Friday, April 11, 2014

April 11, 1864

April 11, 1864

---Mary Boykin Chestnut writes in her diary:

Mrs. Ould gave me a luncheon on Saturday. I felt that this was my last sad farewell to Richmond and the people there I love so well. Mrs. Davis sent her carriage for me, and we went to the Oulds’ together. Such good things were served—oranges, guava jelly, etc. The Examiner says Mr. Ould, when he goes to Fortress Monroe, replenishes his larder; why not? . . .

My husband is now brigadier-general and is sent to South Carolina to organize and take command of the reserve troops. C. C. Clay and L. Q. C. Lamar are both spoken of to fill the vacancy made among Mr. Davis's aides by this promotion.

 To-day, Captain Smith Lee spent the morning here and gave a review of past Washington gossip. I am having such a busy, happy life, with so many friends, and my friends are so clever, so charming. But the change to that weary, dreary Camden! Mary Preston said: "I do think Mrs. Chesnut deserves to be canonized; she agrees to go back to Camden." The Prestons gave me a farewell dinner; my twenty-fourth wedding day, and the very pleasantest day I have spent in Richmond.


---Jenkin Lloyd Jones, Federal artilleryman, writes in his journal of a tragic episode in camp:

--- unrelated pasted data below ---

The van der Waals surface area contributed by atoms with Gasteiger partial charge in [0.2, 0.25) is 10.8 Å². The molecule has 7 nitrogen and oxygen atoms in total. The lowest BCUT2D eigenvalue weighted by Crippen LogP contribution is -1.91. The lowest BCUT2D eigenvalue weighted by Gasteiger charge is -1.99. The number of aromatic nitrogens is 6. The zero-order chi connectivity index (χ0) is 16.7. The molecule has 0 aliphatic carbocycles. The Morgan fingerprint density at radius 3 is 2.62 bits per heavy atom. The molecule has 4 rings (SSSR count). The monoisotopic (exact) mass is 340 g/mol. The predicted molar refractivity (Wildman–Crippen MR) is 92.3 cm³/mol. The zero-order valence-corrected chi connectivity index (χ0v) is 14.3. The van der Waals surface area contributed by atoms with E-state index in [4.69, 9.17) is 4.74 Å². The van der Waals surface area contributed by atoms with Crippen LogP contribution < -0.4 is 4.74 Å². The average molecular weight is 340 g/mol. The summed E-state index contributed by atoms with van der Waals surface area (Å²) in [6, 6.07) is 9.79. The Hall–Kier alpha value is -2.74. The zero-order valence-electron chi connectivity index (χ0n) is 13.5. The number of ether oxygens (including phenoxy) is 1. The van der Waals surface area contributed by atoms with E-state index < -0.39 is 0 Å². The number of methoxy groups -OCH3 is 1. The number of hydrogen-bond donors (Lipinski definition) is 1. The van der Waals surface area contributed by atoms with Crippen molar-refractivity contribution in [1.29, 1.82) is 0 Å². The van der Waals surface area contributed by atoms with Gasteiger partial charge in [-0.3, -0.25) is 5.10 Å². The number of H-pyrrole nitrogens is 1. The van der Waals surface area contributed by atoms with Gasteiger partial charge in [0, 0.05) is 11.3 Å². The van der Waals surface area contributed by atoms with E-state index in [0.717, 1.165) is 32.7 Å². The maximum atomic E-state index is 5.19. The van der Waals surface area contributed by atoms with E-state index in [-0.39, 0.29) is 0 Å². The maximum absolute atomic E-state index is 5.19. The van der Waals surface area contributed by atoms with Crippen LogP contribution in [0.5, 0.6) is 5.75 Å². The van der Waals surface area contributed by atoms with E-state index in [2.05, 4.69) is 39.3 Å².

Huntsville, Monday, April 11. Spent the day in the usual way. Two hours’ gun drill in the morning, then game of ball; an hour company drill in the afternoon; a game or two of chess, then parade 4 P. M.; reading, writing, the remainder of the time till retreat at 8 P. M. when I made down my cot. In the quiet of alone I lay down, a few yearning thoughts of home, mother, etc. and all is oblivion till reveille calls me forth from the land of nod. A little after noon we were startled by a terrible explosion near the depot. A caisson of the Illinois Battery had exploded while returning from drill, killing six cannoneers instantly and wounding two. A very sad affair. Bodies torn to shreds.

Jenkin Lloyd Jones

---The Mobile News prints this editorial reproving loose moral conduct between the women of Mobile and the army officers:

—We can hope no good results from trivial and light conduct on the part of our women. Instead of adorning their persons for seductive purposes, and tempting our officers to a course alike disgraceful and unworthy of women, whose husbands and brothers are in our armies, they had better exhort them to well-doing, than act as instruments of destruction to both parties. The demoralization among our women is becoming fearful. Before the war, no woman dared to demean herself lightly; but now a refined and pure woman can scarcely travel without seeing some of our officers with fine-looking ladies as companions. You are forced to sit at the tables with them; you meet them wherever you go. Is it that we, too, are as wild as our enemies, scoffing at God and at all rules of social morality? For heaven’s sake, let us frown down this growing evil, unless all mothers and fathers would have their daughters grow up in a pestilential atmosphere, which but to breathe is death.


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